What is mutual aid?

Alanna Sherman , Columnist

Mutual aid is the reciprocal exchange of resources between community members, but this is not to be confused with charity. Although charity usually has good intentions, it often comes with a hierarchy where the organization and funders are above, and those in need are below. Charity organizations make judgments about what resources are necessary, whereas mutual aid allows people to articulate their needs directly. 

Mutual aid stems from love for one’s community, and the belief that everyone deserves to receive their own necessary resources. Mutual aid is understanding that we all need each other to survive, and we can only thrive if our community is thriving with us.

“The idea of mutual aid is built on this idea that all of us at some point in our lives will need help,” said author and Organizational Diversity, Equity and Inclusion Consultant Janice Gassam Asare

An influential example of the type of assistance mutual aid programs provide is free breakfast programs in schools, which were first implemented by the Black Panther Party in 1969. Prior to this, the National School Lunch Program provided limited reduced priced and free lunches, and the National School Breakfast program predominantly existed in rural areas. In response, the Black Panthers implemented the Free Breakfast Program at St. Augustine’s Church in Oakland in January 1969. 

The Free Breakfast Program later expanded to 36 cities in the U.S., feeding about 20,000 children. After seeing the success of this program, the federal government expanded national free and reduced meal programs and made the program permanent in 1975

The Black Panthers helped thousands of children by ensuring that their needs were met. This is just one example of how mutual aid saves lives and increases quality of life.

It is crucial for those with an excess of resources to distribute among others. Caring for the people around us includes ensuring access to food, shelter, clothing, toiletries, any level of medical care needed and disaster relief. This may sound like a daunting task considering how many people face severe restrictions in access to resources, but as exemplified by the Black Panther Party and many others, it is possible to provide mutual aid through community building and care for each other.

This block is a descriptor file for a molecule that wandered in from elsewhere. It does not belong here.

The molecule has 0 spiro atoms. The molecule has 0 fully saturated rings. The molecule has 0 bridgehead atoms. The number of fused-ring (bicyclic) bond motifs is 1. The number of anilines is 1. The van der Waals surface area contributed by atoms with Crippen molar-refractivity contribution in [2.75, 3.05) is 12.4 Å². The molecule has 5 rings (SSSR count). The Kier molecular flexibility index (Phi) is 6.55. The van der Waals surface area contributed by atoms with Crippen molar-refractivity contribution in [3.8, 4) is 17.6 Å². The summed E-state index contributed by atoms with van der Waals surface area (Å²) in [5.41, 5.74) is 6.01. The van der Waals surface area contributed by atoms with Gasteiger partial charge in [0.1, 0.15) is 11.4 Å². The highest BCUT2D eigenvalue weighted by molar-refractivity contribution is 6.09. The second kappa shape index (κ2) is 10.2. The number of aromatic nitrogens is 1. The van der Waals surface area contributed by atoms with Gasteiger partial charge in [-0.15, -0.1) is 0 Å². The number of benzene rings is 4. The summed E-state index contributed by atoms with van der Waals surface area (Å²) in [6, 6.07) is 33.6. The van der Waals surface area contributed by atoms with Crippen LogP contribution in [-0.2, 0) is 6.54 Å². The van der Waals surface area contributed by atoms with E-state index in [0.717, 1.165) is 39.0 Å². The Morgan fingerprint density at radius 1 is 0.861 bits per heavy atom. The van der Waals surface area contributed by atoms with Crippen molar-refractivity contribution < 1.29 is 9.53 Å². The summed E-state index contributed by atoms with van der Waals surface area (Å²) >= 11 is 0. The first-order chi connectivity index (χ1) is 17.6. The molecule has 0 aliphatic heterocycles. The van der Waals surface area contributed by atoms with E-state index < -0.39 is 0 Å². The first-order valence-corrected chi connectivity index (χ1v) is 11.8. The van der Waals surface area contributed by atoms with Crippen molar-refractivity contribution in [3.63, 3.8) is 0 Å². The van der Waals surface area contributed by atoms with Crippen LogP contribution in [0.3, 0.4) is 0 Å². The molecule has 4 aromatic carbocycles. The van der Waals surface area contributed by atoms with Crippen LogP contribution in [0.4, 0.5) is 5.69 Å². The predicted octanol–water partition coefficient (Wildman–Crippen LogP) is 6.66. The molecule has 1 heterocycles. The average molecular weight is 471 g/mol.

There are many arguments against mutual aid, often stating that if we provide people with resources they will not be motivated to work. Some arguments take the extreme measure of asserting some people actually want to live outside, and providing mutual aid will only be encouraging them to do so.

Instead, we should be asking ourselves, why do we have to work to survive? Why do we have to work in order to prevent our death, instead of working because we genuinely enjoy it? We physically and mentally cannot work and do what we want to do if our needs are not met. 

The foundations for mutual aid are already in place at Whitman and in Walla Walla, and there’s always room for more involvement. Whitman has clubs and organizations such as the Food Justice Project, Glean Team, Free Food, Organic Garden Club and Leftist Mutual Aid Club

There is a free food pantry and clothing closet in the GAC that is open to the Whitman community, and accepts donations. In addition, there is also a free food, clothing and toiletries pantry in the Organic Garden that is open to anyone in Walla Walla and is always in need of resources. 

Walla Walla also has organizations such as the Blue Mountain Action Council, The Sleep Center managed by the Walla Walla Alliance for the Homeless, the Walla Walla Immigrant Rights Coalition, YWCA Walla Walla, Meals on Wheels, and more providing food, shelter, clothing, and health services. All of these organizations could always use resource donations. 

Mutual aid is absolutely necessary, as it allows for survival, improves quality of life and builds community. We all deserve to feel safe, happy and protected, and by working together we can make this happen.